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    By Cassia Herron

     

    Update: On June 9, chef Edward Lee announced that he would close his downtown restaurant, Milkwood, after seven years of operation. The former Milkwood kitchen will become the McAtee Community Kitchen, named for barbecue chef David McAtee, whom the National Guard shot and killed in west Louisville on June 1. Opening June 15, the McAtee Community Kitchen will provide meals and groceries to neighborhoods such as Shelby Park, as well as neighborhoods in the West End, like Russell. Chef Nikkia Rhodes, the director of Iroqouis High School's culinary program and the subject of this story from February, will run the kitchen with her students. "It is her time," Lee wrote on Facebook. "This is no longer my kitchen. It belongs to her. We are not here simply to feed those in need. We are here to inspire the next generation of Black chefs in Louisville through pride in our professionalism, passion and integrity. I could not think of a better person to lead this charge than Nikkia."

     

    It’s Halloween and Nikkia Rhodes is dressed as a Coca-Cola can. The 22-year-old is in her second year teaching culinary arts at Iroquois High School, and on this day pumpkins fill the lab. She has incorporated pumpkins into a lesson on knives because many of her students have never carved a jack-o’-lantern, much less visited the Jack O’Lantern Spectacular at nearby Iroquois Park.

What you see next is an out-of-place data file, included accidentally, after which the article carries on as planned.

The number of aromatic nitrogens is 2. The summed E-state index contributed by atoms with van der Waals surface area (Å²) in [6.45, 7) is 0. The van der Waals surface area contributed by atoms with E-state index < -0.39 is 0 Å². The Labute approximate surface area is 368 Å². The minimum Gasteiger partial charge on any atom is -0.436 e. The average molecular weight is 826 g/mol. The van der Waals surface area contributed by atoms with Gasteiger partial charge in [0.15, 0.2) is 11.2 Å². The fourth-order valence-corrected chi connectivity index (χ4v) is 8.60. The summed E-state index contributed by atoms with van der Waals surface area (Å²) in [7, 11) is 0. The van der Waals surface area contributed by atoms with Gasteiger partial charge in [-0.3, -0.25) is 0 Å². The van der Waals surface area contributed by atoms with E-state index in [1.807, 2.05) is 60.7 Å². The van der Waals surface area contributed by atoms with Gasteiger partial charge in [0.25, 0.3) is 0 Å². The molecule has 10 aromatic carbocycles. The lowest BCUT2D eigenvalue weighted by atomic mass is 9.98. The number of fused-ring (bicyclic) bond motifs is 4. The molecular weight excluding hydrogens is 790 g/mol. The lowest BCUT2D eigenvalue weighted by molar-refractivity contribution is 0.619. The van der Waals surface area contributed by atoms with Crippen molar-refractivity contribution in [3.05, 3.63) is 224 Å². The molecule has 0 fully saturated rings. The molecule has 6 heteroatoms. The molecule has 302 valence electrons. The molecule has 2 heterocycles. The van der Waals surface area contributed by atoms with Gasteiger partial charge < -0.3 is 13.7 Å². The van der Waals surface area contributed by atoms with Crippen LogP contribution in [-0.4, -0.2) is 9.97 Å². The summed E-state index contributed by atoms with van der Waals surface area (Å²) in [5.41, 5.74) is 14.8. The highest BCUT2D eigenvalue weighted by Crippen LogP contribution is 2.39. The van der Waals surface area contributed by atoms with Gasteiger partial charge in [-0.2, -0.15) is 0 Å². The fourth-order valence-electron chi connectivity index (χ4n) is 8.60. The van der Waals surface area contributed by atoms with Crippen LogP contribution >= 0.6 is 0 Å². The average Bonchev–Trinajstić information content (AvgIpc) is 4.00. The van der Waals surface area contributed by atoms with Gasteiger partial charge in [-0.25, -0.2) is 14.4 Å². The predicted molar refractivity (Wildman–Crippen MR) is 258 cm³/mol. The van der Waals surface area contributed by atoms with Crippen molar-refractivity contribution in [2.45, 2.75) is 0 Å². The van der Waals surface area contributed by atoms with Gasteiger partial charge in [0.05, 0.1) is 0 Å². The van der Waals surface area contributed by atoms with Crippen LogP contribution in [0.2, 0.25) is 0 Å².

Rhodes grew up south of Broadway in Smoketown with her mother, two siblings and her mother’s boyfriend. She had a relationship with her father, though she says he was in and out of prison most of her childhood because of drug addiction. When she was 17 he died of colon cancer, a disease that’s deadly for many Black men. She says she later discovered that her mother and her mother’s boyfriend were daily drug users.

    Despite drugs and addiction being part of the fabric of her family, Rhodes has fond memories of her old neighborhood and playing in adjacent Shelby Park. In an interview with WFPL in 2018, Rhodes said a “crackhead” taught her how to ride a bike. Rhodes says the maintenance man down the street bought the bike and the other man volunteered to teach her. “Our society thinks of folks like these men as the lowest of the low,” she says. “I remember feeling so special that they both thought enough of me to help.”


    22-year-old Nikkia Rhodes is in her second year teaching culinary arts at Iroquois High School.

    Though Rhodes grew up poor — moving from downtown to Shively and several other South End locations — she spent much of her childhood with her mother, who worked in the kitchen at a daycare and at Volunteers of America. Rhodes remembers being sent to the office when she was too unruly in the kitchen. That’s where she fell in love with cookbooks. Her favorite, she says, “was this orange Betty Crocker one about baking. I was so excited when we finally got to bake a cake from one of the recipes: vanilla with real pineapple icing. We made the icing!”